Novelist, autobiographer, poet, dramatist, essayist, and cultural critic of rare and radical boldness, Gerald Vizenor has long stood at the very forefront of Native writing. His challenges to received thinking, along with signature phrases like postindian, survivance, storier, double-other, and terminal creed, have uniquely influenced the discourse of Native life and art.
This essay collection offers an overview of Vizenor scholarship through close reading of his texts and exploration of the intellectual contexts in which they are situated. Vizenor's achievements cannot be easily summarized; rather, this book gives due evidence of the complexity of his work and the diverse critical responses to it.
The book comprises close textual readings of Vizenor's writing as well as comparative readings that place Vizenor's achievement in various theoretical, cultural, and historical contexts as well as the context of fellow Native writers. The final section makes available the full text of the ratified Constitution of the White Earth Nation of which Vizenor was the lead writer, an essay by Vizenor about the significance and provenance of the Constitution, and a new interview by A. Robert Lee, bringing the collection to Vizenor's most recent writing and his thoughts about his future projects.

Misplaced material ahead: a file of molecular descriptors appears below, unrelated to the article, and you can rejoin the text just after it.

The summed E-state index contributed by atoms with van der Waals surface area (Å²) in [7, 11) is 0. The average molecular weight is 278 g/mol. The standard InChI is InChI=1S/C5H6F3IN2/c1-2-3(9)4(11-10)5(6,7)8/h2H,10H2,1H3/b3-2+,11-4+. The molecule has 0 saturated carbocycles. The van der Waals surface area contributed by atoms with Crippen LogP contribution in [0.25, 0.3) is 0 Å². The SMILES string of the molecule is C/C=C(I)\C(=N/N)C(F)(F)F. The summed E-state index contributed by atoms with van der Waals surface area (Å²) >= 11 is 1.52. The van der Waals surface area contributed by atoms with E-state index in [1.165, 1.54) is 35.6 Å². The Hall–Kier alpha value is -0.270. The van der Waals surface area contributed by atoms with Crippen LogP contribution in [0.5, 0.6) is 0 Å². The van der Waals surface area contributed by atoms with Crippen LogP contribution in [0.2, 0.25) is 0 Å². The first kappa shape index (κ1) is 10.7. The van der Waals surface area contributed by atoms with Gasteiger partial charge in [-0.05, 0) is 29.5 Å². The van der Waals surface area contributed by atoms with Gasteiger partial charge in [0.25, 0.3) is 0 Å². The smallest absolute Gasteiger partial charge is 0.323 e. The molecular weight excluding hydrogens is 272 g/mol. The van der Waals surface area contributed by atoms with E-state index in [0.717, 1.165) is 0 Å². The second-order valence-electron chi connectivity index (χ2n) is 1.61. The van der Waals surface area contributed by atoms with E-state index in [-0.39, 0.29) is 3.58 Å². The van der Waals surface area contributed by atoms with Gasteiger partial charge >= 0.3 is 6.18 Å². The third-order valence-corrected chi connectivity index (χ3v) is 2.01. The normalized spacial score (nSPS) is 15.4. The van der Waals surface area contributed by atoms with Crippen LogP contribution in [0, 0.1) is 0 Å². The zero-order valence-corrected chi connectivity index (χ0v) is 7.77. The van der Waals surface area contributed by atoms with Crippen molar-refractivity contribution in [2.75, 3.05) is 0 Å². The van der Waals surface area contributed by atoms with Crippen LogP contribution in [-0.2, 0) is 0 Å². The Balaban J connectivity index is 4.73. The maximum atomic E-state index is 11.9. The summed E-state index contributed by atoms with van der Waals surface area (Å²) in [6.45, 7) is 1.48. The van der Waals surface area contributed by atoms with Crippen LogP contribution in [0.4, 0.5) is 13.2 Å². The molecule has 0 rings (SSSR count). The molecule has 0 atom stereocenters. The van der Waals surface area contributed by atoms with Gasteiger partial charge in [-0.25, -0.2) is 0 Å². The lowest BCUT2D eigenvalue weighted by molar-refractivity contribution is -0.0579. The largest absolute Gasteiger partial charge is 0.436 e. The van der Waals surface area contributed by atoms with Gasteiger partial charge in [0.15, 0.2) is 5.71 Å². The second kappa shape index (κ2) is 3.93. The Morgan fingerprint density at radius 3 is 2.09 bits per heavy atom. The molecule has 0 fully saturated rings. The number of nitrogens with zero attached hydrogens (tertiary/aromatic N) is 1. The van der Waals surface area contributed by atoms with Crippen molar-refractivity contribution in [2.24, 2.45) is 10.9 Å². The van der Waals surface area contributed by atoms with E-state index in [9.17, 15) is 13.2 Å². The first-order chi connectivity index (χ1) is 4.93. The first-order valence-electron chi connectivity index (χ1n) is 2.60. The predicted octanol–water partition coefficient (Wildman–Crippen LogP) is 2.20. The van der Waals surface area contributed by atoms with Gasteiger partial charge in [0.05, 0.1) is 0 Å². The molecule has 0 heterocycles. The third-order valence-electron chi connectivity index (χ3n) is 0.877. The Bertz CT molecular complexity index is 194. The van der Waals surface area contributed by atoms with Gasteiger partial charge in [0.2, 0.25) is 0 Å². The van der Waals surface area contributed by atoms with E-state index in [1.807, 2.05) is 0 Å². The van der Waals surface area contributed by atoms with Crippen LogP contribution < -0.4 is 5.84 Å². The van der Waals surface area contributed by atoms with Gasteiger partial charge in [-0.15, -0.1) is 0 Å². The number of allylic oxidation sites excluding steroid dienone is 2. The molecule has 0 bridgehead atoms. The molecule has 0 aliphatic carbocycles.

A. Robert Lee is the author and editor/coeditor of numerous books, including Gerald Vizenor: Texts and Contexts (UNM Press) and Multicultural American Literature: Comparative Black, Native, Latino/a, and Asian American Fictions, which won the American Book Award in 2004.